A few thoughts:
- The page you linked to explains pretty clearly how it's done
- If you are interested in learning a language, this is probably not the place to start
- Programing a single application in two or more languages is only marginally related to the linked document.
Still, in the face of all that, I'll try to give an example of how this works by analogy.
Suppose you need to work with a group of people on some technical task--ranking chess puzzles by difficulty or testing marshmallows for contamination or something. Suppose further that one of the people on your team speaks only Japanese, another only Portuguese, and the third only Esperanto.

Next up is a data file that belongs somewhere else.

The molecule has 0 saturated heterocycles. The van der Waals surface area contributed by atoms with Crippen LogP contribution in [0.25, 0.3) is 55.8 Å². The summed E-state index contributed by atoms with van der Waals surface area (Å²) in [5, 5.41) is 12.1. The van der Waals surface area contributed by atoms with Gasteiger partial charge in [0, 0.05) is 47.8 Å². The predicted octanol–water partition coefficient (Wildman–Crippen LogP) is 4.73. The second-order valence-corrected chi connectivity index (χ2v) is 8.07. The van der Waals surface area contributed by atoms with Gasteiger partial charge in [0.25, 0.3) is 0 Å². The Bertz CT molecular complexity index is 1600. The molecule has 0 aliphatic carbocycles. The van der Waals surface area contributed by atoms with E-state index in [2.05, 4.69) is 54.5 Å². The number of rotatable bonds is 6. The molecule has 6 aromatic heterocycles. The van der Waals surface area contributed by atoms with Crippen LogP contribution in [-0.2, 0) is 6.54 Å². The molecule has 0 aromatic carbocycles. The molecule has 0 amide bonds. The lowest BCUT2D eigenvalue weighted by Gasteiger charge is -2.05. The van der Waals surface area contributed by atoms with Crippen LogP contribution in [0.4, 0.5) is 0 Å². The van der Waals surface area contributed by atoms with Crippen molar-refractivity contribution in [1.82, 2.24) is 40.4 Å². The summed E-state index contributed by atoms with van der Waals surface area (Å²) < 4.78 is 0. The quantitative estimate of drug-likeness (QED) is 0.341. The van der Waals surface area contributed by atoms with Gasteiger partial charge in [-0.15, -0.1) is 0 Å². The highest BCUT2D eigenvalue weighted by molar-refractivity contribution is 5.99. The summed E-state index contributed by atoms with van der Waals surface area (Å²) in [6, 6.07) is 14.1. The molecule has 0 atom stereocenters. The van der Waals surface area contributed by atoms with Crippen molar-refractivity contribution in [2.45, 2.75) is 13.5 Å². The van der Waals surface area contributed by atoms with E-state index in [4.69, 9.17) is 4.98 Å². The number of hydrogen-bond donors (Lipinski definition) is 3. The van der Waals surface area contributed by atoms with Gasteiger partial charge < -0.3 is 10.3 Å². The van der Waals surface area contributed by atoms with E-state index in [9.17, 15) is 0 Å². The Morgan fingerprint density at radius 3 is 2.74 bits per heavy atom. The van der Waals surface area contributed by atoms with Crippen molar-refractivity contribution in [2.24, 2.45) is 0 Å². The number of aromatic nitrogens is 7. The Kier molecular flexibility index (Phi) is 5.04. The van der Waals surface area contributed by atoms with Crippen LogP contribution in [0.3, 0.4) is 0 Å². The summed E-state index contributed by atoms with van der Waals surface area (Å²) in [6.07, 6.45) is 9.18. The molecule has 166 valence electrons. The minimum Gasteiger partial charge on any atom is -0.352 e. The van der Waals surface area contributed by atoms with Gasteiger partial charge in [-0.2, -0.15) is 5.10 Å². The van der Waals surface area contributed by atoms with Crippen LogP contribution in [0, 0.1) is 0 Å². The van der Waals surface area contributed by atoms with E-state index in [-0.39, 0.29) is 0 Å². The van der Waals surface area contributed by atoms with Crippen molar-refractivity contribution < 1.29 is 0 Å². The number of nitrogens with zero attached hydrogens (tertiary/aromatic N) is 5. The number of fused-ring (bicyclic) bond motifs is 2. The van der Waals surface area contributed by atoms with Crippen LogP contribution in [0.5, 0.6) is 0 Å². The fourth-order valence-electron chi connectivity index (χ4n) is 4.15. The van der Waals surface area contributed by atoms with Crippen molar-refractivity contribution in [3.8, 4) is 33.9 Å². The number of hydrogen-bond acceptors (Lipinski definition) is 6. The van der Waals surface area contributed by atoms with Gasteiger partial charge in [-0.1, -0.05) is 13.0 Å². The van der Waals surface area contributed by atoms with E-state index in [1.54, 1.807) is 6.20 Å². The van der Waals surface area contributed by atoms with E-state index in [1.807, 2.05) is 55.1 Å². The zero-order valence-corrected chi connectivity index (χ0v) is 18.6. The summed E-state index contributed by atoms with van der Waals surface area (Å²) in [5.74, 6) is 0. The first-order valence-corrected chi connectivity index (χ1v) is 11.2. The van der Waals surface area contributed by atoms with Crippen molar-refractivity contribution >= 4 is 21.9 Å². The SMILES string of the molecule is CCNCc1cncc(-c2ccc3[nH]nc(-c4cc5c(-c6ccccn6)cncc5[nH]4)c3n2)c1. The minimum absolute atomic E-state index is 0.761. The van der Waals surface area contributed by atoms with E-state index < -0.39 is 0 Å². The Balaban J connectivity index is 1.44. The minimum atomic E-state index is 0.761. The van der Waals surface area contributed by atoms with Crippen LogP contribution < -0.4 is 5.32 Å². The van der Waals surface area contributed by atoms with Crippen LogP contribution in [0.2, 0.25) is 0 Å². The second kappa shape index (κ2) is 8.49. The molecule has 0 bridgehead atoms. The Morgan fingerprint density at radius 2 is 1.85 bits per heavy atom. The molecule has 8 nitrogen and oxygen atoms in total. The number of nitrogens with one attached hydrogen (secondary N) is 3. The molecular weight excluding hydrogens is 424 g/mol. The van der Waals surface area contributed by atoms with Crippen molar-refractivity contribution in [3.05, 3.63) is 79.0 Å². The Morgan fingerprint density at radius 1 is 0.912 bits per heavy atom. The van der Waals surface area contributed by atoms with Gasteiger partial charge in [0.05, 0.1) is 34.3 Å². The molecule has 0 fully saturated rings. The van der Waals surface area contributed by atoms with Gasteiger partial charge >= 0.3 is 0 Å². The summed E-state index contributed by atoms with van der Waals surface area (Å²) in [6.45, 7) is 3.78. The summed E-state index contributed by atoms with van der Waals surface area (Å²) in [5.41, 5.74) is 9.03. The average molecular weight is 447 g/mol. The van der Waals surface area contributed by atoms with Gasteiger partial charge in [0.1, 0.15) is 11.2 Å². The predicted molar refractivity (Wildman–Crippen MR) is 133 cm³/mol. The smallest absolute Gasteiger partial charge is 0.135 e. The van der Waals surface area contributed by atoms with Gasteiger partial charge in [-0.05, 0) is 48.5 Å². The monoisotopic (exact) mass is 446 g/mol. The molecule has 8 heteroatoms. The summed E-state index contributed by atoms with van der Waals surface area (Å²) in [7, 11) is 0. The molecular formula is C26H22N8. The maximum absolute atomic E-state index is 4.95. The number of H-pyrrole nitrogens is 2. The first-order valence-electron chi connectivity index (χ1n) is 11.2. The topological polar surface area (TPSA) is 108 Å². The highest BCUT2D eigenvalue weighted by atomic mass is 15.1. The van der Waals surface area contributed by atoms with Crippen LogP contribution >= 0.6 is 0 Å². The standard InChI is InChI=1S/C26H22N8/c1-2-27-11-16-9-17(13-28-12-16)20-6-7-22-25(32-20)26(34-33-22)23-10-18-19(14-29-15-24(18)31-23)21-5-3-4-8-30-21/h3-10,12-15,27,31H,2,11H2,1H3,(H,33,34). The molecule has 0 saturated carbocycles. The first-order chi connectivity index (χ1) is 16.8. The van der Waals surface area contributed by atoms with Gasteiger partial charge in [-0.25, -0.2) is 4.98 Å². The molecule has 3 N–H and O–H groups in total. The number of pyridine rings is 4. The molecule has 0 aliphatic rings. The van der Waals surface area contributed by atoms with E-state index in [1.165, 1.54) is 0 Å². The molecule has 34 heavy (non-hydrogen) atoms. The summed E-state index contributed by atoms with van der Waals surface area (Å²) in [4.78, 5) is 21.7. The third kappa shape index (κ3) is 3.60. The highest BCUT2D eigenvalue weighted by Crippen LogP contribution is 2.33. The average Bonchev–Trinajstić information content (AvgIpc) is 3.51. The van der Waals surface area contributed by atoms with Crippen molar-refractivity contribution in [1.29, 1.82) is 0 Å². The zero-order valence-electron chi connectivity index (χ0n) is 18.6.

Being blessed with the ability to speak all of these languages fluently, your best bet is to make up an artificial language specialized to the task at hand; this is called a Domain Specific Language, or DSL. It should have all the terminology you need to talk about knights and rooks or silicate nanoparticles or whatever for the task, and not much else. Teach this to each of your team members, and then you can give them all their instructions at the same time. They can talk to each other about what they are doing, ask for help (so long as it's related to something covered by your language) as if they all spoke the same language.
That's roughly what he's talking about.